Nelson Mandela, the former political prisoner who became the first president of a post-apartheid South Africa and whose heroic life and towering moral stature made him one of history’s most influential statesmen, died Dec. 5, the government announced. He was 95.
The death was announced in a televised address by President Jacob Zuma, who added, “we’ve lost our greatest son.” No cause was provided.
In an extraordinary lifetime, Nelson Mandela first won a national political position in the African National Congress when President Eisenhower was still in office. Though he spent nearly three decades in prison, his stature never waned.
Nelson Mandela has routinely been among the “most admired” people in the world, according to decades of Gallup polls. In annual polls going back to 1946, Mandela has been among the top 10 people mentioned 20 times. The only other non-U.S. presidents to exceed that are Bill Graham (finished in the top 10 56 times, most of anyone) and Pope Jon Paul II (27 top 10 finishes).
The news about Mandela had been out for a little more than half an hour before the New Yorker quickly posted the cover of its next issue:
— Slade Sohmer (@SladeHV) December 5, 2013
“Madiba,” the image that will adorn the Dec. 16 issue, was drawn by Kadir Nelson.
President Obama praised Nelson Mandela as someone who “bent the arc of the moral universe toward justice.”
“He achieved more than could be expected of any man,” Obama said. “He no longer belongs to us, he belongs to the ages.”
Recalling that his own political career began with a campus protest against apartheid, Obama said, “I am one of the countless millions who drew inspiration from Nelson Mandela’s life.”
The fact that Mandela was eventually released from prison, the president added, “gave me a sense of what human beings can do when they’re guided by their hopes and not their own fears.”
Obama emphasized that he and others will have to accept the fact that no other political leader will have the same qualities that made the South African leader so exceptional: “We will not likely see the likes of Nelson Mandela again.”
President George W. Bush has issued a statement on Mandela’s death: “President Mandela was one of the great forces for freedom and equality of our time. He bore his burdens with dignity and grace, and our world is better off because of his example. This good man will be missed, but his contributions will live on forever.”
The movie “Invictus” captured Mandela’s knack for small gestures, symbolism and reconciliation. Recognizing that rugby was wildly popular among white Afrikaners as well as many other South Africans, he reached out to the team captain and helped inspire the team to victory in world competition. In the movie, Matt Damon plays the team captain Francois Pienaar and Morgan Freeman plays Mandela. (Both were nominated for Oscars.)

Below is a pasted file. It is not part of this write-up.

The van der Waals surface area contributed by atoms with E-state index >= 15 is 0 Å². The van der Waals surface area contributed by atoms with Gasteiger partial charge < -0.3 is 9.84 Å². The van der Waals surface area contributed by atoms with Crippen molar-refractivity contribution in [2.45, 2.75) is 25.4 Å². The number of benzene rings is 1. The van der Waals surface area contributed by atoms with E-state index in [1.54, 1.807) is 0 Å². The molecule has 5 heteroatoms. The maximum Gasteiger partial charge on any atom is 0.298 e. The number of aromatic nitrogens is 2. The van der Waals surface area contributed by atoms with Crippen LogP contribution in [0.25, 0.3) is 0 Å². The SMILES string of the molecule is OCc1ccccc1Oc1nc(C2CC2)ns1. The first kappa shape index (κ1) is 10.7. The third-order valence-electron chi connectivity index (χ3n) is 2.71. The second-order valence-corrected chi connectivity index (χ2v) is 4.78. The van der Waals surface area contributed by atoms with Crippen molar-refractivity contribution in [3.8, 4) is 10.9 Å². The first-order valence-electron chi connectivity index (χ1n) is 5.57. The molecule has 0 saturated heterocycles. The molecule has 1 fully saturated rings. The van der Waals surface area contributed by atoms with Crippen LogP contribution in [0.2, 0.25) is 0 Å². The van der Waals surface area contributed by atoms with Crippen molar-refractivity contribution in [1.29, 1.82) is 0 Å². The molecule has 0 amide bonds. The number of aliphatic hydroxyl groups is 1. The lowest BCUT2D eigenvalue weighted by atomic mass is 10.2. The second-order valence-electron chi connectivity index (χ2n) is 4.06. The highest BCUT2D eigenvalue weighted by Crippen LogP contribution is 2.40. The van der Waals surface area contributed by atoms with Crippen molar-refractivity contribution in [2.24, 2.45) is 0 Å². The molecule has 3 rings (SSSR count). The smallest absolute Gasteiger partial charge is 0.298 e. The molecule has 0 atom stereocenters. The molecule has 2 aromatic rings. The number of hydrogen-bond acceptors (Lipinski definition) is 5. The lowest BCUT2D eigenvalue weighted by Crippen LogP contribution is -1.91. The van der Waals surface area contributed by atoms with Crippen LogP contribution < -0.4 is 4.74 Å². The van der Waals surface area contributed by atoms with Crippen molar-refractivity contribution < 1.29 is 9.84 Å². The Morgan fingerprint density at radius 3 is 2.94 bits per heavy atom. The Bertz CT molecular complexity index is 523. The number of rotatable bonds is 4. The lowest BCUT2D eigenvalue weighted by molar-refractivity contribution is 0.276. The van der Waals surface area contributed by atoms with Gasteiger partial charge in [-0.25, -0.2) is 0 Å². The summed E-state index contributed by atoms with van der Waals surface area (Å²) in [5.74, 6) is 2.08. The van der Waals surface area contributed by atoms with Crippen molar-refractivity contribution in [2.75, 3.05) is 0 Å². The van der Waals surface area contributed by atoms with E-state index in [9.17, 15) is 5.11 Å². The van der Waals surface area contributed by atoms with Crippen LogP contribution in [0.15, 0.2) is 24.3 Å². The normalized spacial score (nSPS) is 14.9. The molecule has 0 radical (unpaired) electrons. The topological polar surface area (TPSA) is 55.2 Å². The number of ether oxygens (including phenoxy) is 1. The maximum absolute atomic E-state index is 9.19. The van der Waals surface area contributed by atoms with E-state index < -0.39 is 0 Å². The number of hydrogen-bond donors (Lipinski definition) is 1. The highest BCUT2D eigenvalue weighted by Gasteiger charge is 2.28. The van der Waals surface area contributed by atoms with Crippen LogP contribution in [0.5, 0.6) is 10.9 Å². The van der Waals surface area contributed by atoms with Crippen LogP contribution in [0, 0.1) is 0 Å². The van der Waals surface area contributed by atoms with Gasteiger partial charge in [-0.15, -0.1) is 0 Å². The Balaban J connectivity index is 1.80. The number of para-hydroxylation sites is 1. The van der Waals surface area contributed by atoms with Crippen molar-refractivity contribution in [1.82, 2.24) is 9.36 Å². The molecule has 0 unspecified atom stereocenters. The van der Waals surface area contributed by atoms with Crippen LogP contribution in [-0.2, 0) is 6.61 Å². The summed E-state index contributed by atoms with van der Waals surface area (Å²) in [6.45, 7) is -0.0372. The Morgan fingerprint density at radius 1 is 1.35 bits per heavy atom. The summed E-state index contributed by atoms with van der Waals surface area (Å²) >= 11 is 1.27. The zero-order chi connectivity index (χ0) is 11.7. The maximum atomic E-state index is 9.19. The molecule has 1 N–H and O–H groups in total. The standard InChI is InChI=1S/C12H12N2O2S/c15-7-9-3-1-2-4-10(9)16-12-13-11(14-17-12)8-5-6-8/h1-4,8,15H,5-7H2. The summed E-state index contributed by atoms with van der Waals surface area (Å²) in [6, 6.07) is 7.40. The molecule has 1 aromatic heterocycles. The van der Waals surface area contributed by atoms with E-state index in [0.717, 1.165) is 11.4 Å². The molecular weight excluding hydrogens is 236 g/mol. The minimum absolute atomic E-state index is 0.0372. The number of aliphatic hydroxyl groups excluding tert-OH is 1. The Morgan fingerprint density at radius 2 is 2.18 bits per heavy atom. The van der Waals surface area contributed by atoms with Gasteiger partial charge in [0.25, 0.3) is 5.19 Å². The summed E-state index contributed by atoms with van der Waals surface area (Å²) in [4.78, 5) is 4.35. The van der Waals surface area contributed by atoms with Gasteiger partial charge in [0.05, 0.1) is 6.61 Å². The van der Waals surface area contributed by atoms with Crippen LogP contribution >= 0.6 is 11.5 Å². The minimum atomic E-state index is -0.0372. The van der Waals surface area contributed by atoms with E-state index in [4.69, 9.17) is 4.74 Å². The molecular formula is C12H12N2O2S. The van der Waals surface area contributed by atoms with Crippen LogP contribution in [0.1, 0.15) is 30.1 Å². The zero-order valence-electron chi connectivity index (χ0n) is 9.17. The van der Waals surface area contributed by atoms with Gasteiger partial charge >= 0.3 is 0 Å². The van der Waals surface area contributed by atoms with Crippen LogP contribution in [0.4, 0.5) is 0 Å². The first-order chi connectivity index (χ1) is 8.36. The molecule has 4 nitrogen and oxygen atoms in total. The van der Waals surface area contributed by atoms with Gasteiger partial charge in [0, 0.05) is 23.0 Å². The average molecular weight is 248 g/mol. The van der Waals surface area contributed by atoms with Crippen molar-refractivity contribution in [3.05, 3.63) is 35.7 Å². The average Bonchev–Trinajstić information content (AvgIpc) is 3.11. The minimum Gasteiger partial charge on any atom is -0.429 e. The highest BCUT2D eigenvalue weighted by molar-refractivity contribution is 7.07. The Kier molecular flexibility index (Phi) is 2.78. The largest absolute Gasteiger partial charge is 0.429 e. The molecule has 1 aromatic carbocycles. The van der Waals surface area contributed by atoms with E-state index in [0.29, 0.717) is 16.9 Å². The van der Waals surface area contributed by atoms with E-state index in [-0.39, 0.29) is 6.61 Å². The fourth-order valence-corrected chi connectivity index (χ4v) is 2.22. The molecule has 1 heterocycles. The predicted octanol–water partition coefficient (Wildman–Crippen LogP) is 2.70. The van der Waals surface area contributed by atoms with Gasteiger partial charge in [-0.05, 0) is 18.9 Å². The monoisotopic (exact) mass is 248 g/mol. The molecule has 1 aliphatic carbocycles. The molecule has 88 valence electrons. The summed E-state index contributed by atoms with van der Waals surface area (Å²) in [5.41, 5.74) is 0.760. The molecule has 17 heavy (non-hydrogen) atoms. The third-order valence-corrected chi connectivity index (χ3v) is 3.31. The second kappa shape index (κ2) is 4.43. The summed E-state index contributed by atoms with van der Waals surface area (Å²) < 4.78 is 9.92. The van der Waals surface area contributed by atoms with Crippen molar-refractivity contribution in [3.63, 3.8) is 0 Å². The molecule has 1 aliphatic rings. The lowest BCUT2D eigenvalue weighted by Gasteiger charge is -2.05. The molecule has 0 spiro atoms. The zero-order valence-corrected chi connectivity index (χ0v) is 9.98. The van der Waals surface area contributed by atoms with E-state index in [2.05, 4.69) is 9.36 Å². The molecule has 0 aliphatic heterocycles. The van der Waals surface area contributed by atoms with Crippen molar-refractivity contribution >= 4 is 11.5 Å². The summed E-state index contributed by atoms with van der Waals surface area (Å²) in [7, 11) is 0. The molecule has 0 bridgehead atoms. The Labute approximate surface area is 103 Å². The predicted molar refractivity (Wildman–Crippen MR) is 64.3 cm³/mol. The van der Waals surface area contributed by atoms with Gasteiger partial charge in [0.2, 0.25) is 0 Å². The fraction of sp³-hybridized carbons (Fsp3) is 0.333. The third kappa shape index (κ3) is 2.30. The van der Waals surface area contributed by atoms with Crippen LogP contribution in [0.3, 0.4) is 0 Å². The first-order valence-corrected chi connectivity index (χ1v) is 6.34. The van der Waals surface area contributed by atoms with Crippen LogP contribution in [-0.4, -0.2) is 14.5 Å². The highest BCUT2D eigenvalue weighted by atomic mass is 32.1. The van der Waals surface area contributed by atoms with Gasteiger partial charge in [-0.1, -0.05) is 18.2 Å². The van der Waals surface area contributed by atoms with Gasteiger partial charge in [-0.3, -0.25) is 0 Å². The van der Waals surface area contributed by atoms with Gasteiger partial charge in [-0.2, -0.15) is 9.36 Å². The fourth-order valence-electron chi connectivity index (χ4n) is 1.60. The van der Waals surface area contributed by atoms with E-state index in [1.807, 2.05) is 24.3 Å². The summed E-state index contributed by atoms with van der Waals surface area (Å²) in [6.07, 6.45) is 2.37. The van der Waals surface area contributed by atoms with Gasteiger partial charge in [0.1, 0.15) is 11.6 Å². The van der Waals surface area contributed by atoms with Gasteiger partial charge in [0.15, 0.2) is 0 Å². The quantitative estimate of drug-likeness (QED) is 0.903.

Here is the real life Pienaar recalling Mandela:
After the African National Congress was banned in 1960, Mandela became the first commander-in-chief of the ANC’s armed wing Umkhonto we Sizwe, literally “spear of the nation.” In its first 18 months, the group carried out about 150 acts of sabotage. But the South African police raided Umkhonto’s headquarters north of Johannesburg and captured Mandela on an isolated stretch of road in the province of Natal.
Now, an unusual sculpture of Mandela has been erected in the remote town of Howick, about 55 miles south of Durban, to commemorate the 50th anniversary of his capture there on August 5, 1962. Designed by artist Marco Cianfanelli, the unique sculpture is more than 30 feet tall and made from 50 steel columns anchored in concrete to evoke his years in prison.
Mandela paid several visits to Washington, as the Post’s Martin Weil recounts:
Over the years, Nelson Mandela paid several visits to Washington, drawing admiring crowds, appearing on the most prominent stages in the city and the nation, and leaving listeners on both ends of Pennsylvania Avenue certain that they had been in the presence of greatness….
Welcomed to the White House by President George H.W. Bush in 1990, he stood shoulder to shoulder with the president on the south lawn, and heard himself described as a man “who embodies the hopes of millions.”
D.C. Mayor Vincent C. Gray issued a statement a short time ago praising Mandela’s legacy:
“I extend my deepest sympathies to the family of President Mandela and the nation of South Africa,” Gray said in the statement. “His astute diplomacy, his tireless dedication to justice and his deep commitment to non-violent resistance and reconciliation laid the foundation for countless leaders worldwide. Nelson Mandela’s profound legacy will forever inspire all who fight for human rights and peace around the globe.”
Prime Minister David Cameron announced on Twitter that the flag at No. 10 Downing Street would be flown at half mast:
A great light has gone out in the world. Nelson Mandela was a hero of our time. I've asked for the flag at No10 to be flown at half mast.
— David Cameron (@David_Cameron) December 5, 2013